The Alzheimer's Prevention Clinic at the Weill Cornell Medicine and New York-Presbyterian suggests that their patients have only 100-120 grams of carbohydrates daily, and these are the so-called good carbs. You can google "grams of carbohydrates in foods," but for example, a sweet potato (a good carb) has about 23 grams.

Eat plenty of protein. The aging brain needs good protein like chicken, fish, nuts, beans and eggs. Restrict the red meat, though, to about once a week and make that grass-fed/grass finished. The amino acids in proteins are important for memory as are the B vitamins like folic acid and B-6 and B-12. The latter reduces a brain mucker-upper called homocysteine which increases your risk of dementia. By taking a combination of Omega 3's, B6, folate in the form of 5 MTHF and B12, people had a 40% reduction of brain atrophy over a 2 year course.

Make sure you are digesting these proteins, too, because our digestive fire wanes as we age. I can check you for HCL and other enzymes. Plus probiotics. I would say that roughly 95% of my aging patient population takes enzymes with meals. I do.

Stop all the bad saturated fats, like rich desserts, too much red meat, and fast food. You know all that bad stuff that tastes so good is not so good for you. What too much saturated fat does is reduce the body's ability to clear the beta-amyloid deposits. So, the protein/fat ratio is pretty important in that you don't want too much or too little either. Consuming some is healthy, consuming too much is not healthy. However, I do like and suggest coconut oil as a good fat (along with Olive oil) and I eat a lot of it. Let's say you are eating a 2,000 calorie a day diet, your upper limit of saturated fat would be about 20 grams, which  translated - is about 3 ounces of cheese. Again, google "grams of saturated fats in foods" just to get some idea of how you may want to construct your eating.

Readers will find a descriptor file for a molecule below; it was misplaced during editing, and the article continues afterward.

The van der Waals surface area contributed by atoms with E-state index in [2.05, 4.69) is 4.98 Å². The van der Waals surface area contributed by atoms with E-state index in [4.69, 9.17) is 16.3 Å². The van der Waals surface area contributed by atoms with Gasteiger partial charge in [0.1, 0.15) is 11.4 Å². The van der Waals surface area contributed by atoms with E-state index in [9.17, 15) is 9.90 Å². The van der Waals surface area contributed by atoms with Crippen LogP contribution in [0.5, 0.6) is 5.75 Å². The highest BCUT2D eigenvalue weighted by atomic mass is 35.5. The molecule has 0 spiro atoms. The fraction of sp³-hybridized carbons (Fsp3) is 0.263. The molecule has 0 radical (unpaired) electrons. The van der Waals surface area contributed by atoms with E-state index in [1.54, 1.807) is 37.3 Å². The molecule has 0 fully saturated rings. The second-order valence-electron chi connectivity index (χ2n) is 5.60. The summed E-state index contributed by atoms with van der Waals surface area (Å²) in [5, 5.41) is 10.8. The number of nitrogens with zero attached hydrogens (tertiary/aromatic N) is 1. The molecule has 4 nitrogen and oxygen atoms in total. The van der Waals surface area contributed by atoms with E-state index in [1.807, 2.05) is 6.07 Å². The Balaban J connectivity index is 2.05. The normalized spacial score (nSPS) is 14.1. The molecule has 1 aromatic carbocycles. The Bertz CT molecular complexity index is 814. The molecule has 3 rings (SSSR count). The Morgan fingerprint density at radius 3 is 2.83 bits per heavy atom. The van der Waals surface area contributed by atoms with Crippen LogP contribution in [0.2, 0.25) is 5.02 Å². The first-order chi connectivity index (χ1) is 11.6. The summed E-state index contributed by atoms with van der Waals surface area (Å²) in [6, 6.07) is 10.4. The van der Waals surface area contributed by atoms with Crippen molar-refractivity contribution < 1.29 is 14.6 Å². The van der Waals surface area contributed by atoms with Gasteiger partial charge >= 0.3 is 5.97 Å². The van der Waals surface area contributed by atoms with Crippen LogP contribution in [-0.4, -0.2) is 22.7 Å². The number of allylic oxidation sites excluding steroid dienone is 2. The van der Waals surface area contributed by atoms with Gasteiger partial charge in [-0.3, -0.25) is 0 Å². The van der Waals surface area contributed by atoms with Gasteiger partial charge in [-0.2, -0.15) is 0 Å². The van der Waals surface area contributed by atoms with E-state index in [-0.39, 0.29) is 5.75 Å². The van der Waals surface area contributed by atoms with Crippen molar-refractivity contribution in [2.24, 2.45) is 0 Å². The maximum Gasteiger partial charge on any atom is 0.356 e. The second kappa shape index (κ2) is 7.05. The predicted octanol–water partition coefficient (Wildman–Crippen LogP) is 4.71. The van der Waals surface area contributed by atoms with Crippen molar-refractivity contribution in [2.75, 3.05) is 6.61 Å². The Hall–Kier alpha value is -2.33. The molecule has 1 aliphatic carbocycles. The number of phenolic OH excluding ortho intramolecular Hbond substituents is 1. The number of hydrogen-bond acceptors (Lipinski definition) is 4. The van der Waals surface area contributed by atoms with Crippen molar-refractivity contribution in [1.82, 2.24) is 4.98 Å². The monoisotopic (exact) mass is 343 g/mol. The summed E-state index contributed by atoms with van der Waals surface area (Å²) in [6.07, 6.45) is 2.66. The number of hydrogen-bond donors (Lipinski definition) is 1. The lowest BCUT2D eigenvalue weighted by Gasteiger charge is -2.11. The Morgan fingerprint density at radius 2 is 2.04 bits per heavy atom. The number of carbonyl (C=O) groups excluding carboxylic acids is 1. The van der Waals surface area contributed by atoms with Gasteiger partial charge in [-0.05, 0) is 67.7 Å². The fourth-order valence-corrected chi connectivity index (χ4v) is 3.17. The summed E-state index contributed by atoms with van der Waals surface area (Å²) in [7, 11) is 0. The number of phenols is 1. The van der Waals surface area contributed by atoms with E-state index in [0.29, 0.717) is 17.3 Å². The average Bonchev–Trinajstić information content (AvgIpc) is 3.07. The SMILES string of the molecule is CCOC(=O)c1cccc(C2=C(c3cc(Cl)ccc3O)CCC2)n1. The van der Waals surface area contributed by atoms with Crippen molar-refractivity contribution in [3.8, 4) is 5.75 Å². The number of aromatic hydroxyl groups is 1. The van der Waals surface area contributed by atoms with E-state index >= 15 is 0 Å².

Then there are the specific foods that can fight the dementias, including Alzheimer's. Let's start with fish - the fatty ones like sardines, salmon and mackerel. Eat those at least twice weekly. Take fish or krill oil in larger quantities than you think possible. (I will be addressing stroke next time and one of the nutritional preventives is tons of fish oil because it acts like Teflon in the arteries.)

Then there is turmeric, my favorite. Curcumin or the compound in turmeric contains potent antioxidants and anti-inflammatories. Take a bunch. I am so attracted to all of the "orange" pills that I take. My happy fingers just plunge into my tackle box to grab at all the orange capsules, like Meriva-500 (2 per day) CV Rescue (2 per day) Memory Pro (2 per day) Neurochondria ( 2 per day) and on and on  Orange is the New Healthy! This, of course, includes carrots and any other of nature's orange that you can eat.